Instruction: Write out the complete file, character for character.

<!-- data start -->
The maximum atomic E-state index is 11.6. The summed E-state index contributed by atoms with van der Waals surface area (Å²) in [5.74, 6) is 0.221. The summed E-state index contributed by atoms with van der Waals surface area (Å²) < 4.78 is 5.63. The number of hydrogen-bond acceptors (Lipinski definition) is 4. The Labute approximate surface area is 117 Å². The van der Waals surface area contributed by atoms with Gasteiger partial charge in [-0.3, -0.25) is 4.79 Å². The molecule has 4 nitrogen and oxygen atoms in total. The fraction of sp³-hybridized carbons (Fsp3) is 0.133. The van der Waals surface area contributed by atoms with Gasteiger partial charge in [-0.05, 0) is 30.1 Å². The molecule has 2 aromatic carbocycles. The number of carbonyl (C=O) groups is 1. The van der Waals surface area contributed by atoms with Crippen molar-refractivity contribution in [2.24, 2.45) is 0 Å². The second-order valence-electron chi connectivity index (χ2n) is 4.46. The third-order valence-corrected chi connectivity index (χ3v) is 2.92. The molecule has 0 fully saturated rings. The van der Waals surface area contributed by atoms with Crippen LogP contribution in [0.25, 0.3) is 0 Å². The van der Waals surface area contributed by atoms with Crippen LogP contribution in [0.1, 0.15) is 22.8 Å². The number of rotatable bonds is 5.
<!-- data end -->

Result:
The maximum atomic E-state index is 11.6. The summed E-state index contributed by atoms with van der Waals surface area (Å²) in [5.74, 6) is 0.221. The summed E-state index contributed by atoms with van der Waals surface area (Å²) < 4.78 is 5.63. The number of hydrogen-bond acceptors (Lipinski definition) is 4. The Labute approximate surface area is 117 Å². The van der Waals surface area contributed by atoms with Gasteiger partial charge in [-0.3, -0.25) is 4.79 Å². The molecule has 4 nitrogen and oxygen atoms in total. The fraction of sp³-hybridized carbons (Fsp3) is 0.133. The van der Waals surface area contributed by atoms with Gasteiger partial charge in [-0.05, 0) is 30.1 Å². The molecule has 2 aromatic carbocycles. The number of carbonyl (C=O) groups is 1. The van der Waals surface area contributed by atoms with Crippen molar-refractivity contribution in [2.24, 2.45) is 0 Å². The second-order valence-electron chi connectivity index (χ2n) is 4.46. The third-order valence-corrected chi connectivity index (χ3v) is 2.92. The molecule has 0 fully saturated rings. The van der Waals surface area contributed by atoms with Crippen LogP contribution in [0.25, 0.3) is 0 Å². The van der Waals surface area contributed by atoms with Crippen LogP contribution in [0.1, 0.15) is 22.8 Å². The number of rotatable bonds is 5.